Message from John Berndt, Chairman
College of Engineering Industrial Advisory Board
As fellow alumni, I am sure you appreciate the privilege afforded to us who studied and graduated from the College of Engineering at UW-Madison, one of the world’s premier universities. The university and college represent a great asset to Wisconsin, an important contributor to U.S. economic competitiveness and, increasingly, a positive force for the future health of our planet.
But that premier position is not guaranteed in the changing world of higher education. Maintaining and enhancing the university will require continuing contributions from all of us. Under a campuswide initiative, Dean Paul Peercy and his team will be implementing new forms of educational innovation and resource stewardship to meet budget challenges. And those of us on the outside will need to do our own share through the power of engagement. That includes volunteering our time, hiring talented graduates, establishing internships and—for most of us—providing direct financial support for scholarships, graduate fellowships, faculty chairs and a multitude of other needs.
The increasingly essential role of philanthropy in the future of the college became evident to the Industrial Advisory Board (IAB) in reviewing our updated strategic plan for the college. Two years ago, the board responded by establishing a development committee to help build a culture of giving consistent with the forecasted future needs of the college. Under the very able and enthusiastic leadership of committee chair Mark Henning, a college team is now working with student leaders and student organizations to instill an awareness of the importance of philanthropy in students before they leave campus. We believe this will be an important way to grow the percentage of alumni who give to the college annually, from the current 10 percent to a more sustainable 20 percent over the next five years.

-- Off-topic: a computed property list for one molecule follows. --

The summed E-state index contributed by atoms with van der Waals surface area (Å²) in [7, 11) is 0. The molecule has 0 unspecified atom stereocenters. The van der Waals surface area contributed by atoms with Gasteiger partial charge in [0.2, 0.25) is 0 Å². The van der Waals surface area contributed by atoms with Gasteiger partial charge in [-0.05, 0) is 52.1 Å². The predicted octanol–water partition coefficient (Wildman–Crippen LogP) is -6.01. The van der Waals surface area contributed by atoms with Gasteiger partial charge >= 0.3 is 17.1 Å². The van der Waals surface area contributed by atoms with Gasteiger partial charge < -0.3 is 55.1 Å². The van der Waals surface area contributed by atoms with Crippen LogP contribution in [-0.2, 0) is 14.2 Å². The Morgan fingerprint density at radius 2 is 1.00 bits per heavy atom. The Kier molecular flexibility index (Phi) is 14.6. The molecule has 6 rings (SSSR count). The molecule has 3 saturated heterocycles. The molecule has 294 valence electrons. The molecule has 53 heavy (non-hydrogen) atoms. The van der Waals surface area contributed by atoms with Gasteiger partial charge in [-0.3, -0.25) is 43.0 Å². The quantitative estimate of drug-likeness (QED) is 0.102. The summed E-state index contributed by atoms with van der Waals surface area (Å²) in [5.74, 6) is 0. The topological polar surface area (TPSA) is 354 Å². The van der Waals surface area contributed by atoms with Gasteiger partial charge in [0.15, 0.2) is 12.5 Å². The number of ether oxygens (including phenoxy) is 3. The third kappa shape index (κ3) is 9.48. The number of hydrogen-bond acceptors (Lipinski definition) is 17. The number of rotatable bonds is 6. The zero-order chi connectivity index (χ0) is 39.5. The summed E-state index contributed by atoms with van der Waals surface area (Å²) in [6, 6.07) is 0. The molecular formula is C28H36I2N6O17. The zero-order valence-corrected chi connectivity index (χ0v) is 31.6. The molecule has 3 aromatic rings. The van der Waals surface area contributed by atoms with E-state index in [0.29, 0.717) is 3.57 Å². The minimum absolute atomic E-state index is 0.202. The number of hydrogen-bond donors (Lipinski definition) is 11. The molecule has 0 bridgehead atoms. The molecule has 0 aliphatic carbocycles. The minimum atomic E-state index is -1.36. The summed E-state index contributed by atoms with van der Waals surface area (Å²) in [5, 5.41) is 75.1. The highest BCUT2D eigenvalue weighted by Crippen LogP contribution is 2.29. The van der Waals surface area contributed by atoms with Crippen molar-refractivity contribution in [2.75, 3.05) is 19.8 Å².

Our message to current students—through a variety of programs and activities—is that every gift matters, no matter how small. And developing and maintaining that habit of giving, across many alumni and friends, will provide that collective base of support to ensure the College of Engineering remains vibrant in the 21st century.
Of course, those of us who have been fortunate enough to be financially successful can— and should—do more. I invite you to join the IAB and all other current donors who are recognized in this publication to contribute to the College of Engineering. You will help us maintain the margin of excellence in a changing world. The college was here for us when we needed it; let’s all help ensure that it will be here as an exceptional educational resource for future generations of engineers.